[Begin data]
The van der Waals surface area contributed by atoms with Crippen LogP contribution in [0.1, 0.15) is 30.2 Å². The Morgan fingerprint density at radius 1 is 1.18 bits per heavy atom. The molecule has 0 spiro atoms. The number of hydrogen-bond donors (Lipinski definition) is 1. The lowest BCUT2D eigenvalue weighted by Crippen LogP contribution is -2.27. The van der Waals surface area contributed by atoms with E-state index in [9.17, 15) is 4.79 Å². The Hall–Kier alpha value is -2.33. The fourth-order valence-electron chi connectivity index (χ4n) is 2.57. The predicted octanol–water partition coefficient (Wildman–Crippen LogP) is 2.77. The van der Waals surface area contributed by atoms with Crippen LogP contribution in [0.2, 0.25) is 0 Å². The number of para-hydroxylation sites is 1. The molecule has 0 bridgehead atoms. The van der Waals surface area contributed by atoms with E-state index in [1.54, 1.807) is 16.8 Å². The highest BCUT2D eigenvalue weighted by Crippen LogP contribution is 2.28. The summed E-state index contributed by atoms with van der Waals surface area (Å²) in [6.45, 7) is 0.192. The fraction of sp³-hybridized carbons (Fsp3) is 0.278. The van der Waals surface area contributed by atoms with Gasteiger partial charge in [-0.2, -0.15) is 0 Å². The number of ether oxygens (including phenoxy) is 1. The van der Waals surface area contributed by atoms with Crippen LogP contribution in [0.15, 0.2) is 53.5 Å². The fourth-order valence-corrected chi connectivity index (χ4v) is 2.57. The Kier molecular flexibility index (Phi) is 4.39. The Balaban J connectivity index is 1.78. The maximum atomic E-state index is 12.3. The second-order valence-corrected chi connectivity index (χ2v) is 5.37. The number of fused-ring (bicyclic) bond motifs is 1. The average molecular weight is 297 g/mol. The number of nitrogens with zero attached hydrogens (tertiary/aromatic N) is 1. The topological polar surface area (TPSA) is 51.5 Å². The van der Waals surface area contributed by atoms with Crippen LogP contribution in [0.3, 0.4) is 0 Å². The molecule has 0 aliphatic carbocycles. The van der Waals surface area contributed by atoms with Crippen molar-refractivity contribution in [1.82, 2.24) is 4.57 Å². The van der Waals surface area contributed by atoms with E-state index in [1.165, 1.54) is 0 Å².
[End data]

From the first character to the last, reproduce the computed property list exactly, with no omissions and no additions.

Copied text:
The van der Waals surface area contributed by atoms with Crippen LogP contribution in [0.1, 0.15) is 30.2 Å². The Morgan fingerprint density at radius 1 is 1.18 bits per heavy atom. The molecule has 0 spiro atoms. The number of hydrogen-bond donors (Lipinski definition) is 1. The lowest BCUT2D eigenvalue weighted by Crippen LogP contribution is -2.27. The van der Waals surface area contributed by atoms with E-state index in [9.17, 15) is 4.79 Å². The Hall–Kier alpha value is -2.33. The fourth-order valence-electron chi connectivity index (χ4n) is 2.57. The predicted octanol–water partition coefficient (Wildman–Crippen LogP) is 2.77. The van der Waals surface area contributed by atoms with Crippen LogP contribution in [0.2, 0.25) is 0 Å². The number of para-hydroxylation sites is 1. The molecule has 0 bridgehead atoms. The van der Waals surface area contributed by atoms with E-state index in [1.54, 1.807) is 16.8 Å². The highest BCUT2D eigenvalue weighted by Crippen LogP contribution is 2.28. The summed E-state index contributed by atoms with van der Waals surface area (Å²) in [6.45, 7) is 0.192. The fraction of sp³-hybridized carbons (Fsp3) is 0.278. The van der Waals surface area contributed by atoms with Gasteiger partial charge in [-0.2, -0.15) is 0 Å². The number of ether oxygens (including phenoxy) is 1. The van der Waals surface area contributed by atoms with Crippen LogP contribution in [0.15, 0.2) is 53.5 Å². The fourth-order valence-corrected chi connectivity index (χ4v) is 2.57. The Kier molecular flexibility index (Phi) is 4.39. The Balaban J connectivity index is 1.78. The maximum atomic E-state index is 12.3. The second-order valence-corrected chi connectivity index (χ2v) is 5.37. The number of fused-ring (bicyclic) bond motifs is 1. The average molecular weight is 297 g/mol. The number of nitrogens with zero attached hydrogens (tertiary/aromatic N) is 1. The topological polar surface area (TPSA) is 51.5 Å². The van der Waals surface area contributed by atoms with Crippen LogP contribution in [0.3, 0.4) is 0 Å². The molecule has 0 aliphatic carbocycles. The van der Waals surface area contributed by atoms with Crippen molar-refractivity contribution in [1.82, 2.24) is 4.57 Å². The van der Waals surface area contributed by atoms with E-state index in [1.165, 1.54) is 0 Å².